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Since 2018, landmines, improvised explosive devices and unexploded ordnance have killed or injured at least 1,424 civilians in Yemen, many of them children, according to the UN Office for the Coordination of Humanitarian Affairs, which coordinates global emergency responses to protect people in humanitarian crises.

The manager of the Yemen Executive Mine Action Centre, Brigadier General Ameen al-Oqaili, said in April 2021 that landmines had killed more than 8,000 people, including children and women, since the beginning of the war in September 2014.

Oqaili accused Houthi rebels of planting the landmines, stating that the landmines had also killed 61 bomb-disposal technicians affiliated with the national pro-government forces.

"The pro-government bomb-disposal technicians have dismantled and destroyed more than 689,000 mines and explosive devices during the past six years in the war-ravaged country," Oqaili said.

Families devastated

Ahmed al-Nihari, 17, from Hodeidah's al-Tuhayta district, also worked in fishing with his father and other people of his coastal village.

One day in August 2018, while he was coming back with his father from the sea, he stepped on a landmine. His father then stepped on another landmine on his way to help his son.

"Each of us was thrown to a different side by the explosion. I was looking at my father, but neither one could help the other," Nihari told MEE.

ahmed nihan yemen
Ahmed al-Nihari, right, lost his leg and his father in a landmine explosion (MEE)

"In a few minutes, some fishermen managed to take us out of that landmine field, and they sent us to a hospital. But my father's wounds were critical, and he died.”

The young Nihari lost his leg and his father in one day. He cannot work anymore, while the nine family members no longer have a breadwinner.

'I hope that a generous person or an organisation can help my son with an artificial leg so he can sail again'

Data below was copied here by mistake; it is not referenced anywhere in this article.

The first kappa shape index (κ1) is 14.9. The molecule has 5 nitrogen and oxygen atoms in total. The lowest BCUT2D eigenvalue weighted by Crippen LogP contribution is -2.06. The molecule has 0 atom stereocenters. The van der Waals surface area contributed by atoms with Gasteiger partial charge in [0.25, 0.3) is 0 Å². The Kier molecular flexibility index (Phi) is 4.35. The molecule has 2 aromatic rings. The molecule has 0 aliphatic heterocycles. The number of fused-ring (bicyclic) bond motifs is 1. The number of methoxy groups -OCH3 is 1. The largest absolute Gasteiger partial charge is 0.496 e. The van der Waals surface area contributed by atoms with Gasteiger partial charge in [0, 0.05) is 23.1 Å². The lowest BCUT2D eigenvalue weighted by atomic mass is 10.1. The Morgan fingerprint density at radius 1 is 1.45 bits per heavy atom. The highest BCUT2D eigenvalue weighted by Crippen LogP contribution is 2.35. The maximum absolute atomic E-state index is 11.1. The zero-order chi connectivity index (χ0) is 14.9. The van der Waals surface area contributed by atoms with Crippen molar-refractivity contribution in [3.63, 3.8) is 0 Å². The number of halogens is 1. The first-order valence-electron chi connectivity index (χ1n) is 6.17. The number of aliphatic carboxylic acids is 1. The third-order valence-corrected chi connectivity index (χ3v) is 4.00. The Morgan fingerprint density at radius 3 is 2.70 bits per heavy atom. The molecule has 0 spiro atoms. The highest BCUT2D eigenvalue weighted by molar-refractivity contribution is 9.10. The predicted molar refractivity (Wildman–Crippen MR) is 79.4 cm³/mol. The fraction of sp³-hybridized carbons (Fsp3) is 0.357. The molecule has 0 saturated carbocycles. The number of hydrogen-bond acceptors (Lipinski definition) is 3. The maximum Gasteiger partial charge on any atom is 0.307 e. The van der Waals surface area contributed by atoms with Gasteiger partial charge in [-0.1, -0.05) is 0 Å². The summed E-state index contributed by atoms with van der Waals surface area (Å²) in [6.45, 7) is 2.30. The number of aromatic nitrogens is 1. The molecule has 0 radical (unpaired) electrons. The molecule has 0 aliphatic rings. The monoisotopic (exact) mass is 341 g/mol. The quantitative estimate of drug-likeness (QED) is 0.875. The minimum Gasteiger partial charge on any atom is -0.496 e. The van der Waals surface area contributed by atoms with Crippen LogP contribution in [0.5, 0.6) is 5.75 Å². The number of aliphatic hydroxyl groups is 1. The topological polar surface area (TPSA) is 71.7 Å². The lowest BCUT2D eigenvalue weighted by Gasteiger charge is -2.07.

- Salima, mother of Ahmed al-Nihari

"I hardly move with the help of crutches and can't work. I used to work and help my father, but the landmines changed our life for the worse," he said.

Salima, Nihari's mother, said that, as the eldest among his siblings, he is supposed to be the breadwinner, especially now that his father is dead, but unfortunately he can't go to sea anymore.

"I hope that a generous person or an organisation can help my son with an artificial leg so he can sail again," Salima said.

'Long-term weapons'

Abduljabar al-Zuraiqi has been working on demining for years at the Yemen Executive Mine Action Centre.

Zuraiqi told MEE that he uses traditional techniques, as Yemen doesn't have modern minesweepers, so it takes a long time for them to sweep a small area.

"Demining isn't easy. It takes time, and it is dangerous. We can't guess the landmine network's location. That's why some colleagues have been killed during demining," he said.

"Usually, we search the main roads and put warning signboards on the suspected areas so people can avoid them."

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He said that Yemen needs support in clearing landmines and explosive devices to reduce the number of future casualties.

"Landmines were planted heavily in the coastal areas. Unfortunately, we can't search for landmines everywhere."

Zuraiqi said that some landmines appear after rainfall, and others were planted in unexpected areas, constituting the biggest threat to civilians. 

"Landmines are long-term weapons. Even if the war ends, they will continue to kill civilians as no one knows the network of those mines," he said.

"Yemen is in dire need of support with demining, so people can resume their normal life at least when the war ends."

This article is available in French on Middle East Eye French edition.